What were the most noteworthy events from 2015?
Regarding bad news, there’s unfortunately a lot of competition. But if I’m forced to pick the very worst developments, here’s my list.
Resuscitation of the Export-Import Bank – I did a premature victory dance last year when I celebrated the expiration of the Export-Import Bank’s authority. I should have known that corrupt cronyism was hard to extinguish. Sure enough, Republicans and Democrats conspired to re-authorize the Ex-Im Bank and transfer wealth from ordinary Americans to politically connected corporations.
Expansion of IMF authority – I also did a premature victory dance in 2014 when I lauded the fact that Congress did not approve increased bailout authority for the International Monetary Fund. Sadly, as part of the year-end spending agreement, Congress agreed to expand the IMF’s authority so it could continue to push for higher taxes around the world.
Busting the spending caps (again) – When I wrote last August that maintaining the spending caps was a key test of GOP integrity, I should have known that they would get a failing grade. Sure enough, Republicans deliberately fumbled the ball at the goal line and agreed to higher spending. Again.
Supreme Court ignores law to bail out Obamacare (again) – Back in 2012, the Supreme Court had a chance to rule whether Obamacare was an impermissible expansion of the power of the federal government. In a truly odious decision, Chief Justice John Roberts ignored the Constitution’s limits on federal powers and decided we could be coerced to buy health insurance. Last year, he did it again, this time by bailing out a key part of Obamacare by deciding to arbitrarily ignore the wording of the law.
Business-as-usual transportation bill – The desire of Congress to fund pork-barrel transportation projects is at least somewhat constrained by the amount of revenue generated by the gas tax. There was an opportunity for reform in 2015 because proposed spending was much higher than the trajectory of gas tax revenue, but rather than even engage in a discussion of good policy options, politicians merely bickered over what combination of tax hikes and budget gimmicks they could put together to keep the pork projects flowing.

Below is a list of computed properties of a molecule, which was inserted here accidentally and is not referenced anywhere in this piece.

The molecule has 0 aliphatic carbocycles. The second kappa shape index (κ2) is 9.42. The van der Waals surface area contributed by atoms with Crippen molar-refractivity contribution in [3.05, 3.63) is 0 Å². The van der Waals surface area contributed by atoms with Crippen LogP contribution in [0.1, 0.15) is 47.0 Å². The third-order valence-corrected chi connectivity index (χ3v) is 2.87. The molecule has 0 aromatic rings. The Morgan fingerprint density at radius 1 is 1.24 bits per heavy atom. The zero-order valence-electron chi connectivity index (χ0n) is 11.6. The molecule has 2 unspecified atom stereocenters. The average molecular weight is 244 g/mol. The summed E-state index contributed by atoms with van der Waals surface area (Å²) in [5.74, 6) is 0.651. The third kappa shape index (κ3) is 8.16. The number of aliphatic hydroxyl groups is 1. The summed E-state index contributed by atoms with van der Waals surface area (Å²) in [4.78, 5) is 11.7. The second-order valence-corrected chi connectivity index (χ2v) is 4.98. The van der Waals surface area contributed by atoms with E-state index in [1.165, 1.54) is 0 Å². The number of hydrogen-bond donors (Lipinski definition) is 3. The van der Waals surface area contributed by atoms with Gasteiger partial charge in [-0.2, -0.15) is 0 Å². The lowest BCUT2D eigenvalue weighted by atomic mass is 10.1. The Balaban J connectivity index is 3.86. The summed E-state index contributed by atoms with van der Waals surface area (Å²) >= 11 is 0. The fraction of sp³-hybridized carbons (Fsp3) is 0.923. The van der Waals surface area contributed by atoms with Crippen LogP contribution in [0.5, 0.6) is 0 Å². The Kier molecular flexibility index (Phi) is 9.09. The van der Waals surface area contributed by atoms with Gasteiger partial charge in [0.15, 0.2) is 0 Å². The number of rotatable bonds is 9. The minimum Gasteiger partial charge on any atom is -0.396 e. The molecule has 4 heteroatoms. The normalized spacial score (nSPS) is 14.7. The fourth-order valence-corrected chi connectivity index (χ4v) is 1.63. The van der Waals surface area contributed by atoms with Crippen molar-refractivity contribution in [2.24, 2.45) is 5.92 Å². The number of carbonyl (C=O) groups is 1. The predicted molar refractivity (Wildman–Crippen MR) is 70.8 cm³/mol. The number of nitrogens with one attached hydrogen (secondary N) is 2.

Creeping support on the right for the value-added tax – When I wrote early last year that the 2016 election might create an opportunity for tax reform, I was being hopeful that we might get something close to a simple and fair flat tax. Yet probably the biggest news so far in this election cycle is that a couple of candidates who presumably favor small government – Rand Paul and Ted Cruz – have proposed to impose a value-added tax without fully repealing the income tax.
There’s very little good news to celebrate. Here’s my tragically sparse list, and you’ll notice that my list of victories is heavy on style and light on substance. But let’s take what we can get.
Semi-decent Republican budgets – The budget resolution produced by Congress technically doesn’t embrace specific policies, but the it’s nonetheless noteworthy that the House and Senate approved numbers that – at least conceptually – are based on genuine Medicaid and Medicare reform.
Support for spending caps – Notwithstanding the fact that GOP politicians won’t even abide by the limited spending caps that already exist, I’m somewhat encouraged by the growing consensus for comprehensive spending caps akin to the ones in place in Switzerland and Hong Kong. Heck, even international bureaucracies now agree spending caps are the only effective fiscal rule.
Good election results from the Wolverine State – It was great to see Michigan voters reject a gas tax increase that was supported by the political elite.
More companies escaping the IRS – I heartily applaud when companies figure out how to re-domicile in jurisdictions with better tax law to escape America’s high corporate tax rate and self-destructive worldwide tax system. And I’m glad these “inversions” continue to take place even though the Obama Administration is trying to stop them.
A glimmer of reality at the New York Times – I realize I’m scraping the bottom of the barrel in my search for good news, but the fact that the New York Times published a column acknowledging that feminist economic policies backfire against women hopefully is a sign that sensible thinking is possible in the establishment media.
Gun control flopping – It’s great to see that the left has totally failed in its effort to undermine 2nd Amendment rights.
Limits on asset forfeiture – The final bit of good news from 2015 was the just-before-Christmas announcement by the Obama Administration that the odious practice of asset forfeiture would be modestly curtailed.
I would offer predictions for 2016, but since my big prediction from last year that we would have gridlock was sadly inaccurate, I think I’ll avoid making a fool of myself this year.